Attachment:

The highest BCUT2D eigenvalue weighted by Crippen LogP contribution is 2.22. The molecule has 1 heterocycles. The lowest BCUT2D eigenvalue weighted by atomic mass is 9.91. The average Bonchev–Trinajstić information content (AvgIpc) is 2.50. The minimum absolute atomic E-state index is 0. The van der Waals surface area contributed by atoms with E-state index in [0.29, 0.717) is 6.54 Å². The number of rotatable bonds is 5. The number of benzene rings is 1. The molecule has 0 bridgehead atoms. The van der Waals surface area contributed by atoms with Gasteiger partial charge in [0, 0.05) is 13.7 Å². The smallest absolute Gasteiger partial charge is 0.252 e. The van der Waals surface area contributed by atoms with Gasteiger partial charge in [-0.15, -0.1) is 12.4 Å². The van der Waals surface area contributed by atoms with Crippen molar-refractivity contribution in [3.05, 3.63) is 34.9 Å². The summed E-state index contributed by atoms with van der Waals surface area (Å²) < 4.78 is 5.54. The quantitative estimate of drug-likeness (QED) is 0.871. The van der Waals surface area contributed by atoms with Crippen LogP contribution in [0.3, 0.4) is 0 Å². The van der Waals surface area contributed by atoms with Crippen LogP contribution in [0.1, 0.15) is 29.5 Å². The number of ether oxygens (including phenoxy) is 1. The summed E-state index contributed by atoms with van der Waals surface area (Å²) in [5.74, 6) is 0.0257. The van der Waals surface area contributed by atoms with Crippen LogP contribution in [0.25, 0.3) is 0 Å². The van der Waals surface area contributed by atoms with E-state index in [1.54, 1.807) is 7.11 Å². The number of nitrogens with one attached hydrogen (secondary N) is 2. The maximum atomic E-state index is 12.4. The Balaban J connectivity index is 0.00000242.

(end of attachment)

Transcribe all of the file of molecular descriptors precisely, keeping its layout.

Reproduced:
The highest BCUT2D eigenvalue weighted by Crippen LogP contribution is 2.22. The molecule has 1 heterocycles. The lowest BCUT2D eigenvalue weighted by atomic mass is 9.91. The average Bonchev–Trinajstić information content (AvgIpc) is 2.50. The minimum absolute atomic E-state index is 0. The van der Waals surface area contributed by atoms with E-state index in [0.29, 0.717) is 6.54 Å². The number of rotatable bonds is 5. The number of benzene rings is 1. The molecule has 0 bridgehead atoms. The van der Waals surface area contributed by atoms with Gasteiger partial charge in [0, 0.05) is 13.7 Å². The smallest absolute Gasteiger partial charge is 0.252 e. The van der Waals surface area contributed by atoms with Gasteiger partial charge in [-0.15, -0.1) is 12.4 Å². The van der Waals surface area contributed by atoms with Crippen molar-refractivity contribution in [3.05, 3.63) is 34.9 Å². The summed E-state index contributed by atoms with van der Waals surface area (Å²) < 4.78 is 5.54. The quantitative estimate of drug-likeness (QED) is 0.871. The van der Waals surface area contributed by atoms with Crippen LogP contribution in [0.3, 0.4) is 0 Å². The van der Waals surface area contributed by atoms with Crippen LogP contribution in [0.1, 0.15) is 29.5 Å². The number of ether oxygens (including phenoxy) is 1. The summed E-state index contributed by atoms with van der Waals surface area (Å²) in [5.74, 6) is 0.0257. The van der Waals surface area contributed by atoms with Crippen LogP contribution in [0.25, 0.3) is 0 Å². The van der Waals surface area contributed by atoms with E-state index in [1.54, 1.807) is 7.11 Å². The number of nitrogens with one attached hydrogen (secondary N) is 2. The maximum atomic E-state index is 12.4. The Balaban J connectivity index is 0.00000242.